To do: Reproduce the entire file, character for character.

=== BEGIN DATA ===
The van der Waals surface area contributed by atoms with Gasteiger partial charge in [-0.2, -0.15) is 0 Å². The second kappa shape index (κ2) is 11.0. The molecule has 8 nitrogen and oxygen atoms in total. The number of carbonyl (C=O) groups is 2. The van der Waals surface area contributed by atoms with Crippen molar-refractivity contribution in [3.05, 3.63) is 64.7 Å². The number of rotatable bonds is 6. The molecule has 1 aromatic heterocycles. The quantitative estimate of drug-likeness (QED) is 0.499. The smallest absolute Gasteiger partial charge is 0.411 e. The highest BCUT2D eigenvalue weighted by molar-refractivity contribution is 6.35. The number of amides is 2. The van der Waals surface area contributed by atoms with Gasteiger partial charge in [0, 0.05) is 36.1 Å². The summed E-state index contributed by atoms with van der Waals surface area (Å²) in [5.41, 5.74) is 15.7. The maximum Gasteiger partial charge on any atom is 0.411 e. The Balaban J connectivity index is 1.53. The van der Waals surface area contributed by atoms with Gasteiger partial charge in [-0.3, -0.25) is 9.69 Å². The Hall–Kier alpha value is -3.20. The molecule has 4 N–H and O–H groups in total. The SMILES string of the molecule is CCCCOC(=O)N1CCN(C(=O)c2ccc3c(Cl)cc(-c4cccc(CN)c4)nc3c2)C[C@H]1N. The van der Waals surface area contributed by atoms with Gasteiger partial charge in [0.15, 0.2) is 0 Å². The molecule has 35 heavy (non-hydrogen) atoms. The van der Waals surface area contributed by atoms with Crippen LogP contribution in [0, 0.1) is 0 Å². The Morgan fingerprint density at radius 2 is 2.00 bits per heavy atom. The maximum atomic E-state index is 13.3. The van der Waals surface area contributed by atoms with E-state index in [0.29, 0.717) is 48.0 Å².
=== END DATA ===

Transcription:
The van der Waals surface area contributed by atoms with Gasteiger partial charge in [-0.2, -0.15) is 0 Å². The second kappa shape index (κ2) is 11.0. The molecule has 8 nitrogen and oxygen atoms in total. The number of carbonyl (C=O) groups is 2. The van der Waals surface area contributed by atoms with Crippen molar-refractivity contribution in [3.05, 3.63) is 64.7 Å². The number of rotatable bonds is 6. The molecule has 1 aromatic heterocycles. The quantitative estimate of drug-likeness (QED) is 0.499. The smallest absolute Gasteiger partial charge is 0.411 e. The highest BCUT2D eigenvalue weighted by molar-refractivity contribution is 6.35. The number of amides is 2. The van der Waals surface area contributed by atoms with Gasteiger partial charge in [0, 0.05) is 36.1 Å². The summed E-state index contributed by atoms with van der Waals surface area (Å²) in [5.41, 5.74) is 15.7. The maximum Gasteiger partial charge on any atom is 0.411 e. The Balaban J connectivity index is 1.53. The van der Waals surface area contributed by atoms with Gasteiger partial charge in [-0.3, -0.25) is 9.69 Å². The Hall–Kier alpha value is -3.20. The molecule has 4 N–H and O–H groups in total. The SMILES string of the molecule is CCCCOC(=O)N1CCN(C(=O)c2ccc3c(Cl)cc(-c4cccc(CN)c4)nc3c2)C[C@H]1N. The van der Waals surface area contributed by atoms with Gasteiger partial charge in [0.15, 0.2) is 0 Å². The molecule has 35 heavy (non-hydrogen) atoms. The van der Waals surface area contributed by atoms with Crippen LogP contribution in [0, 0.1) is 0 Å². The Morgan fingerprint density at radius 2 is 2.00 bits per heavy atom. The maximum atomic E-state index is 13.3. The van der Waals surface area contributed by atoms with E-state index in [0.29, 0.717) is 48.0 Å².